Setting carbon standards for energy key to achieving ‘Net Zero’ economy

Setting carbon standards for energy could unleash the innovation needed to achieve a ‘Net Zero’ economy, particularly in hard-to-tackle sectors like heating, according to a new study by Energy Systems Catapult.

Over the last 18 months, Energy Systems Catapult has been investigating how the UK can build a policy framework to reduce carbon emissions across the whole economy and deliver clean growth in a cost-effective way.​

Rethinking Decarbonisation Incentives:

Future Carbon Policy for Clean Growth

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The Rethinking Decarbonisation Incentives project found that incentives to invest in low carbon solutions are too low in several UK sectors, most notably heating.

The research found that currently a complex combination of taxes, subsidies, contracts and regulations, means the price paid by consumers and taxpayers varies by as much as £700 per tonne of carbon saved across different sectors of the UK economy.

However, experience around the world suggests that introducing an economy-wider carbon tax is “extremely challenging to implement”.

Instead, new sector-specific carbon standards could put the UK onto a net zero policy pathway, with a lower overall impact on energy prices. Carbon standards could be introduced alongside a system of tradeable credits, allowing energy companies more flexibility to innovate in meeting the standard.

Heat example​

Energy for heat currently has some of the weakest incentives for energy companies to invest in low carbon solutions, such as heat pumps, district heating or hydrogen.

Standards could be set for the carbon intensity of energy supplied (such as CO2 emissions per unit of energy) or for the average CO2 emissions per household across an energy supplier’s customer base. The carbon standard could be set to tighten over time, incentivising energy providers to innovate and offer the most efficient and consumer-friendly solutions, such as energy efficiency and low carbon heating technologies.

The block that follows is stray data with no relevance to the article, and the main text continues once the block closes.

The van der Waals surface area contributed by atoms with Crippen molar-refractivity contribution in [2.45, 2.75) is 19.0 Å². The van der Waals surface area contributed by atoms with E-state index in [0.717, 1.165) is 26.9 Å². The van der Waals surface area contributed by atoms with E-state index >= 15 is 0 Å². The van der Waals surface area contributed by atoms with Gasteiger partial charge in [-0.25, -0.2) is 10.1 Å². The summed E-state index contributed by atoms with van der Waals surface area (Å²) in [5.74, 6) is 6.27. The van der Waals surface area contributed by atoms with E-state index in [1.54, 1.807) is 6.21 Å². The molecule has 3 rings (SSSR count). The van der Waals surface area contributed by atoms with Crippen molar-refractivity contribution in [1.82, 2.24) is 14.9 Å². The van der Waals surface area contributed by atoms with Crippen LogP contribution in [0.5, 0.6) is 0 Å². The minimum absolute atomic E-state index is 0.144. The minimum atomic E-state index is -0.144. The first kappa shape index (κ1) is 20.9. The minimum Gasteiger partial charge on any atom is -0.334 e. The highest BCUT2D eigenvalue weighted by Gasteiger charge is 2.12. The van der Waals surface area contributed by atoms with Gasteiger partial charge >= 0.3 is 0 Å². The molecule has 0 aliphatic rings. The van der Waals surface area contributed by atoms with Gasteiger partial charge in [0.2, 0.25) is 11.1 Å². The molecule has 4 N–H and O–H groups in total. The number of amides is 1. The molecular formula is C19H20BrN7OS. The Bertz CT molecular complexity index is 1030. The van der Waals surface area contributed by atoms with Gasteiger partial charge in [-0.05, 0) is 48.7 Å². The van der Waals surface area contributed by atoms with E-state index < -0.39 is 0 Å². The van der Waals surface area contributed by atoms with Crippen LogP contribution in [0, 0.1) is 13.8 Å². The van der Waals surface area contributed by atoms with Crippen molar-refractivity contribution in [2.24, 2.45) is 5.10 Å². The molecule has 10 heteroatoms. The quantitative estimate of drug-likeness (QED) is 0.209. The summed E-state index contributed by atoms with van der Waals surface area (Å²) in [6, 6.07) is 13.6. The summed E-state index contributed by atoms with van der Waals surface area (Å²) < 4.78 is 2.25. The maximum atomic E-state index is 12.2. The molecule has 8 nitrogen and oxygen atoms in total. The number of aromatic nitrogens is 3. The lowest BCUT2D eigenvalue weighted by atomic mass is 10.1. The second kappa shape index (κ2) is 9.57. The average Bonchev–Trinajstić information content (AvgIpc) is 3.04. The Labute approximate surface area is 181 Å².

In the medium term, there is an opportunity to create an economy-wide framework by extending carbon standards across other parts of our energy supplies (e.g. transport fuels).

Similar approaches – such as setting standards for automotive emissions and condensing boilers – have driven innovation in electric vehicles, and boilers that are now over 90% efficient.

Head of Markets, Policy and Regulation at Energy Systems Catapult, George Day, said:

“Reaching net zero will require strong and coherent economic incentives to reduce emissions and spur innovation across all sectors of the economy, particularly in how we heat our buildings.

“International experience suggests that an economy-wide carbon tax or emissions trading scheme is extremely challenging to implement. But approaches based on tightening standards have a strong record of delivering cost-effective carbon reductions in many sectors and jurisdictions.

“New carbon standards on harder-to-tackle parts of the economy, like heating, could be set to tighten over time, creating an enduring market pull for the innovation needed to achieve net zero.

“We believe an economy-wide carbon policy framework – comprising a mix of market, pricing, and regulatory interventions – can bring forward investment and innovation to deliver clean growth.

“This will be vital for maintaining or enhancing UK economic competitiveness in a decarbonising world economy.”

Rethinking Decarbonisation Incentives Recommendations

  1. Take opportunities to improve the current framework of policies by adjusting existing mechanisms (i.e. subsidies, taxes, etc.) to align emissions reduction incentives across the economy.
  2. Consolidate and streamline existing measurement, monitoring, and verification of all emissions and related incentives.
  3. Take immediate steps to progress a carbon policy driver for residential heat, including detailed design of an enduring framework of carbon standards.
  4. Develop a pathway towards economy-wide policy framework covering all emitting activities, with a linked market for greenhouse gas removals.